Most internal auditors are concerned that they are unable to carry out their job effectively, says a survey
Two thirds (67%) of internal auditors believe that they are under-resourced, and consequently unable to carry out their job effectively, according to a survey.
Just 14% of them believe they have access to all the skills necessary to meet the requirements of their audit charter.
Fort percent of those questioned said that prior to the recession, their internal audit function was not focused on the “right” risks, and therefore unable to adequately assess and carry out their requirements.
Sukhdev Bal, Director, Protiviti, which conducted the survey at the Institute of Internal Auditors (IIA) annual conference, said: “The last couple of years have exposed deep flaws in the governance and risk management landscape. We believe that internal audit can help to address these flaws, but to do this, there needs to be a clear understanding of the evolving role, requirements and expectations of internal audit. Internal auditors must continue to enhance their skills and educate themselves on new technologies and competencies that will be required by their organisations in the months and years to come.”
“This survey is a clear indication that internal auditors themselves believe that prior to the recession, they were not fit for purpose in terms of focus, skills and capabilities. Audit committees, Internal Audit leaders and management need to work more closely and collectively to agree the role of audit, objectives, criteria for audit and the overall approach of the internal audit function required to meet current and future evolving needs. Importantly, having agreed these, they need to ensure that the function is staffed with the right skills, capabilities and experience to meet these objectives.”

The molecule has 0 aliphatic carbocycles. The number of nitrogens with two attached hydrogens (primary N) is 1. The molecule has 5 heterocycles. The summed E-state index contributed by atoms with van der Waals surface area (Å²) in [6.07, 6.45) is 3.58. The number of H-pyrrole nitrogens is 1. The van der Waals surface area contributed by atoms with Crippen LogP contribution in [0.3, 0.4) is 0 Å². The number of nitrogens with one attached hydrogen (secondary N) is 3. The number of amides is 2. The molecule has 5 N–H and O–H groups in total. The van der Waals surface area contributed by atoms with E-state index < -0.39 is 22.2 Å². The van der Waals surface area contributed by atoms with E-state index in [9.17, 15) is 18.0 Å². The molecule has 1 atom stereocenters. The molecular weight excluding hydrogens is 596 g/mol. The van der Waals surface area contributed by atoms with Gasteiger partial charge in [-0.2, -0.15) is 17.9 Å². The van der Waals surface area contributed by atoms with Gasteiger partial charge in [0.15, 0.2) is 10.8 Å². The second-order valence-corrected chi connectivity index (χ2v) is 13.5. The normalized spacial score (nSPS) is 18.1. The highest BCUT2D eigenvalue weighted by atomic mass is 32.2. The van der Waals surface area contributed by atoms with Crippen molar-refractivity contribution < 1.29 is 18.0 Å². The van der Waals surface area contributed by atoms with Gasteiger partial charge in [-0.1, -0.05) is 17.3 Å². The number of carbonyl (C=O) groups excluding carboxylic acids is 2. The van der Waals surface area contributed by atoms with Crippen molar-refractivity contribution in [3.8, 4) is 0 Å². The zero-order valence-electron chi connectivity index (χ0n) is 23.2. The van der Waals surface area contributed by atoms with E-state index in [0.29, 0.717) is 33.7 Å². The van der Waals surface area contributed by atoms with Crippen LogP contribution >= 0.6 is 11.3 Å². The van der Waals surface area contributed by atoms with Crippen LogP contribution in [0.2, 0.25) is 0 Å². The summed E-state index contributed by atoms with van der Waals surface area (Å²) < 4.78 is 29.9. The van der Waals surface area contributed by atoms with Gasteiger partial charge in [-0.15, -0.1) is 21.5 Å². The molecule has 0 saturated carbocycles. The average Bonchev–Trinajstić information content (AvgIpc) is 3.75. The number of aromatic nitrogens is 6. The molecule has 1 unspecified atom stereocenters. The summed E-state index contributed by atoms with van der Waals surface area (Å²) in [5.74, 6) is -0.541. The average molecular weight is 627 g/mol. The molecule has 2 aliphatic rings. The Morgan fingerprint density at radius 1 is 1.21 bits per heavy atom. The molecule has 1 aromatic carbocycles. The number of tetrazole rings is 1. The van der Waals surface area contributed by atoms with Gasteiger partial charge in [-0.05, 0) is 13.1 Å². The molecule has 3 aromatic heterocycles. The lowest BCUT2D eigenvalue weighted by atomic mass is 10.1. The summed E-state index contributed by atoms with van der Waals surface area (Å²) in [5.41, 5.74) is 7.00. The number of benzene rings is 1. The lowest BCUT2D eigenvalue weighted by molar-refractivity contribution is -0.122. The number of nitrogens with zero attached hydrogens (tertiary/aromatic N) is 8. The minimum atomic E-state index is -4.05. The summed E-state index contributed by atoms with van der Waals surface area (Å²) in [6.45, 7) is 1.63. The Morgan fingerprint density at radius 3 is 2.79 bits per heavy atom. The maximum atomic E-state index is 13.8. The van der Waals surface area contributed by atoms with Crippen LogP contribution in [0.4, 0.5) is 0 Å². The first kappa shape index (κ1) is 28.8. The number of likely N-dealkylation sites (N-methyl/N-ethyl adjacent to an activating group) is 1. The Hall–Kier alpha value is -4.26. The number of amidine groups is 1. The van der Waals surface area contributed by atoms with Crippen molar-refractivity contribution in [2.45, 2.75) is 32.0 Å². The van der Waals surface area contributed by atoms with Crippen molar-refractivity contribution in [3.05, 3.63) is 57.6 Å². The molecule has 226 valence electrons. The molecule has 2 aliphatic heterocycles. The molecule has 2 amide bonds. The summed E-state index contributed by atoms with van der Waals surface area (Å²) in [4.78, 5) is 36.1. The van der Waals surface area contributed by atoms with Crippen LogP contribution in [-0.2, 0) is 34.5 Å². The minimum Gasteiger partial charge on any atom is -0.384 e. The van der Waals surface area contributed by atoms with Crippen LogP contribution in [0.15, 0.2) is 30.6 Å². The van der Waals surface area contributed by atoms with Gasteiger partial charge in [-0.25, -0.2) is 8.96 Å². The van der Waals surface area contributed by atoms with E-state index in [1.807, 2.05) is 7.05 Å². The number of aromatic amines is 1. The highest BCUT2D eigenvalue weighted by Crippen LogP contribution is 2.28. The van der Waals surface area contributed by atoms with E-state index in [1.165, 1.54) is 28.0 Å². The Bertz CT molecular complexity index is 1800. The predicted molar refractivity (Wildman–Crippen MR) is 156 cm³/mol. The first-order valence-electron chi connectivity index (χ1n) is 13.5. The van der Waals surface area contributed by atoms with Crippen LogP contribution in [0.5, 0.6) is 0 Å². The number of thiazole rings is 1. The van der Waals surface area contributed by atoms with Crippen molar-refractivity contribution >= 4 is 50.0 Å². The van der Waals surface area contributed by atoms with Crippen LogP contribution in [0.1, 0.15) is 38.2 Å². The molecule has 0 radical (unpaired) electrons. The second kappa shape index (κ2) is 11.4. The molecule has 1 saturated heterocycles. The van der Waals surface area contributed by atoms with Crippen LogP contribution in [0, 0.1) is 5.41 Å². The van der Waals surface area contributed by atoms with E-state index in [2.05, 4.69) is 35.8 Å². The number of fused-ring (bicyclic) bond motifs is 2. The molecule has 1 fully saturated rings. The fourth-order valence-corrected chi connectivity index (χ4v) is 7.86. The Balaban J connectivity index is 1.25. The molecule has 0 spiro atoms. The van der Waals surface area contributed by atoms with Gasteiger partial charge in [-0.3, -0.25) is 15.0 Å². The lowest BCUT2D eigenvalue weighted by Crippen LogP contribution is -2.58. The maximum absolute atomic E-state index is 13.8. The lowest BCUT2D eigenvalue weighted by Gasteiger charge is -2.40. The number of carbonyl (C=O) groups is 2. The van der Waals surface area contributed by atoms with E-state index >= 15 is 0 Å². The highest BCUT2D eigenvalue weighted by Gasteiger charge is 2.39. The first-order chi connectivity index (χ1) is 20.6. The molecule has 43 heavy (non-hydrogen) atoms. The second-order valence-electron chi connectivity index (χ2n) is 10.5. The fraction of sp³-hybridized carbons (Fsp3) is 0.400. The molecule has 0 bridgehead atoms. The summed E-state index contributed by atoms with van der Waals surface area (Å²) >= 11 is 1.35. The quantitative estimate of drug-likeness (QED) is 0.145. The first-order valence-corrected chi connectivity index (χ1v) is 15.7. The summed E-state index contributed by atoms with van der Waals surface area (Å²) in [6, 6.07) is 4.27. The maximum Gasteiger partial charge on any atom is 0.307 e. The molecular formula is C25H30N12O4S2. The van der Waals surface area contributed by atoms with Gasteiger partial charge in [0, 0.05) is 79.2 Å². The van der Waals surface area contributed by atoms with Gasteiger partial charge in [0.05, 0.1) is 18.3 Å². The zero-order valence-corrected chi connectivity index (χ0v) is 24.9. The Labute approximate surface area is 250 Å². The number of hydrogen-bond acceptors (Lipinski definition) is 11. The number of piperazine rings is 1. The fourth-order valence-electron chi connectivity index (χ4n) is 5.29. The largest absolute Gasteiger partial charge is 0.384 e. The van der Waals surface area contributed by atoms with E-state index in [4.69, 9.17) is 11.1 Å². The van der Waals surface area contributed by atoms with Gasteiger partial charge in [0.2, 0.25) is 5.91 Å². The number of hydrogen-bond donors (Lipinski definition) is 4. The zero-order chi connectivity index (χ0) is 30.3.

Protiviti said that there is a real opportunity for internal audit to demonstrate the value it can add to an organisation by fulfilling a critical lead role in helping management and the board to better understand, assess and mitigate the organisation’s risks while remaining nimble and flexible enough to change when necessary. “This can only be achieved with the full support of management,” said Protiviti. “Senior management need to support and value the work done by an internal audit function. It must also make the effort to understand and help the internal audit process succeed.”
Bal continued: “Ultimately, this survey highlights the pressing need for change within the internal audit function, with an obligation on the organisation to help facilitate and be a true partner to this process. Internal audit needs to work to develop closer relations with line management and the Board and in an integrated way know the risks facing the business, challenges in managing these risks and thereby provide effective assurance. Companies forget that internal audit effectiveness is significantly impacted by the expectations of management and the support, explicit and implicit, that they provide - so this overhaul needs to be positioned as a collective challenge throughout the organisation.”